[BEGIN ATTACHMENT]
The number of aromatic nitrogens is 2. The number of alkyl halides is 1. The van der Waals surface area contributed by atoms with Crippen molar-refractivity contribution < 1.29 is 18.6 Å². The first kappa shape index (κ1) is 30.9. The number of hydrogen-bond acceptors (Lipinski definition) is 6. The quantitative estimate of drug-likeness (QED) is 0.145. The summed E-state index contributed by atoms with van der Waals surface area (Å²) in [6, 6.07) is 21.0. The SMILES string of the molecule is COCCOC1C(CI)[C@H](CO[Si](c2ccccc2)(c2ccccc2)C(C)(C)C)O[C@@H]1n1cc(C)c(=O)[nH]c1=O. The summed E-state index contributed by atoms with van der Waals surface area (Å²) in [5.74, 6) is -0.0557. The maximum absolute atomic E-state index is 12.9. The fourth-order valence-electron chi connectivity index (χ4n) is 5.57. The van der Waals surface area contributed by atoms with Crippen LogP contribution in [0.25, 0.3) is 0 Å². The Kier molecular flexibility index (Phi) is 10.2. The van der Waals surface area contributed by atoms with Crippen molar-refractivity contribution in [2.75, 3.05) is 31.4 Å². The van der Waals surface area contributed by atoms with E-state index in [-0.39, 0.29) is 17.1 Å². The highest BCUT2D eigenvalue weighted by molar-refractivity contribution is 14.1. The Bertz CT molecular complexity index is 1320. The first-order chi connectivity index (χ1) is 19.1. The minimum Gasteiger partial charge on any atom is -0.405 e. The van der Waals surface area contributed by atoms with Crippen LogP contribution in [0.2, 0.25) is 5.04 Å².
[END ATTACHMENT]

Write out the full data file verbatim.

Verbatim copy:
The number of aromatic nitrogens is 2. The number of alkyl halides is 1. The van der Waals surface area contributed by atoms with Crippen molar-refractivity contribution < 1.29 is 18.6 Å². The first kappa shape index (κ1) is 30.9. The number of hydrogen-bond acceptors (Lipinski definition) is 6. The quantitative estimate of drug-likeness (QED) is 0.145. The summed E-state index contributed by atoms with van der Waals surface area (Å²) in [6, 6.07) is 21.0. The SMILES string of the molecule is COCCOC1C(CI)[C@H](CO[Si](c2ccccc2)(c2ccccc2)C(C)(C)C)O[C@@H]1n1cc(C)c(=O)[nH]c1=O. The summed E-state index contributed by atoms with van der Waals surface area (Å²) in [5.74, 6) is -0.0557. The maximum absolute atomic E-state index is 12.9. The fourth-order valence-electron chi connectivity index (χ4n) is 5.57. The van der Waals surface area contributed by atoms with Crippen LogP contribution in [0.25, 0.3) is 0 Å². The Kier molecular flexibility index (Phi) is 10.2. The van der Waals surface area contributed by atoms with Crippen molar-refractivity contribution in [2.75, 3.05) is 31.4 Å². The van der Waals surface area contributed by atoms with E-state index in [-0.39, 0.29) is 17.1 Å². The highest BCUT2D eigenvalue weighted by molar-refractivity contribution is 14.1. The Bertz CT molecular complexity index is 1320. The first-order chi connectivity index (χ1) is 19.1. The minimum Gasteiger partial charge on any atom is -0.405 e. The van der Waals surface area contributed by atoms with Crippen LogP contribution in [0.2, 0.25) is 5.04 Å².